October 2018 – Vol. 20, No. 10
The Employer E-Letter: Labor and Employment Law News
from the Duluth, Minnesota law firm of
Hanft Fride, A Professional Association.
Co-Editors, Scott A. Witty, firstname.lastname@example.org and Richard R. Burns, email@example.com, or 218.722.4766. Please feel free to forward this e-mail or share it with others. If there are other topics of interest to you or any other suggestions concerning this newsletter, please let us know.
This Month’s Topics:
- EEOC REPORTS SEXUAL HARASSMENT CLAIMS UP SIGNIFICANTLY
- SCOPE OF EMPLOYEE’S RIGHTS UNDER THE AMERICANS WITH DISABILITIES ACT DURING A LENGTHY HEALTH-RELATED ABSENCE
- WILLFUL MISCONDUCT AND EMPLOYEE RULES
- timely request required to maintain failure to accommodate claim
- Tip Of The Month
EEOC REPORTS SEXUAL HARASSMENT CLAIMS UP SIGNIFICANTLY.
The U.S. Equal Employment Opportunity Commission (EEOC) has indicated for fiscal year 2018 sexual harassment claims are up by 12% from the prior fiscal year. However, actual lawsuits brought by the EEOC, which were 41 in number, represent a 50% jump from the number of sexual harassment cases filed in the prior fiscal year. With pride, the acting EEOC chair, Victoria Lipnic, said agency staff has “stepped up to the heightened demand of the #metoo movement to make clear that workplace harassment is not only unlawful, it is simply not acceptable.” Promotion of harassment-free workplaces is a significant goal of the EEOC, and many employers are reviewing their harassment policies to make them stronger and clearer with better reporting avenues.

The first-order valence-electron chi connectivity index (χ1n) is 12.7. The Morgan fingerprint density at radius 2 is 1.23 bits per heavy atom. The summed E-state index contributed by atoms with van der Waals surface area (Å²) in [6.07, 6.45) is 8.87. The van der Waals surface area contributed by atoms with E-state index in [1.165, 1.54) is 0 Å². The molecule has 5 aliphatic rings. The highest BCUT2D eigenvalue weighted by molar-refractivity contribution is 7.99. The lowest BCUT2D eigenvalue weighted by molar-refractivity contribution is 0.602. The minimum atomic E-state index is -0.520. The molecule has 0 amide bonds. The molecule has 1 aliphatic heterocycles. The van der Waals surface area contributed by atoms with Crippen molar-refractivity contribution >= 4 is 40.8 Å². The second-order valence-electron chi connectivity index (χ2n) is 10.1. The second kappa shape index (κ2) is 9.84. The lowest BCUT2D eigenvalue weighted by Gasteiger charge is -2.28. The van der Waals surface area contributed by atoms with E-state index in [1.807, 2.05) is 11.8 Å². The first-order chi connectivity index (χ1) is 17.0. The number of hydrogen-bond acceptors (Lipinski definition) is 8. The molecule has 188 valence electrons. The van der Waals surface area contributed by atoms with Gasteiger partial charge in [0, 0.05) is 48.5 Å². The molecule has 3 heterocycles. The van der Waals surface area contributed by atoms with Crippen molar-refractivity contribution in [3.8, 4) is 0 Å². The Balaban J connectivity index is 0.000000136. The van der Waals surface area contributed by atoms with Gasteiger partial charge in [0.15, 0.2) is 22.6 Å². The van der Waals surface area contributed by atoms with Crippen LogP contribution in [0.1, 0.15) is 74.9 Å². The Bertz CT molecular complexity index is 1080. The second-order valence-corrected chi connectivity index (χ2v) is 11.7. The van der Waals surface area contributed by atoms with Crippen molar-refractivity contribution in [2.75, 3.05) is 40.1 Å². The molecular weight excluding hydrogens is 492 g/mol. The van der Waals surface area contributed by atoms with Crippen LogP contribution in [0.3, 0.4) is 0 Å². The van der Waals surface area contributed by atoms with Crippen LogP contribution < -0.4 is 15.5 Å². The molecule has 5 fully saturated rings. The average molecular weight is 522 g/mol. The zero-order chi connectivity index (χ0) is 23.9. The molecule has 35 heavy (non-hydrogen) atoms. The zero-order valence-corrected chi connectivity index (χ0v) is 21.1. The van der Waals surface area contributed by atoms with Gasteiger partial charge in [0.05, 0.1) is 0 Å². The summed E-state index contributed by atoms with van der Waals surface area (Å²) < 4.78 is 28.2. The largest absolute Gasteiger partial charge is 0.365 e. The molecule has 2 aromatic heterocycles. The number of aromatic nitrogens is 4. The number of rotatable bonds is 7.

Scope of Employee’s Rights under the Americans with Disabilities Act During a Lengthy Health-Related Absence
The Seventh Circuit Court of Appeals recently held in Severson v. Heartland Woodcraft, Inc., 872 F.3d 476 (7th Cir. 2017), cert. denied 138 S. Ct. 1441 (2018), that an employee’s request for two months leave to attend to health problems was not a “reasonable accommodation” that an employer must provide. The employee in Severson sought an additional two months, on top of the three months he took under the Family Medical Leave Act, in order to recover from surgery. The employee claimed that a two month period of leave would allow him to return to work, and thus it was a reasonable accommodation that must be borne by the employer under the Americans with Disabilities Act. The 7th Circuit panel rejected the employee’s argument on the grounds that such a lengthy absence was not reasonable. More importantly, the Court determined that such a lengthy health-related absence results in an employee no longer being deemed a “qualified individual” covered by the ADA’s protections. This ruling suggests that employers can, depending on the circumstances, deny prolonged health-related leave above and beyond the three months provided by the FMLA. However, at the same time, the ruling does indicate that employers could be required to approve shorter terms of leave as an accommodation. Therefore, employers still need to be careful when denying ADA requests for leave, but the longer the request the greater the likelihood that the request would be deemed to fall outside the ADA’s protections.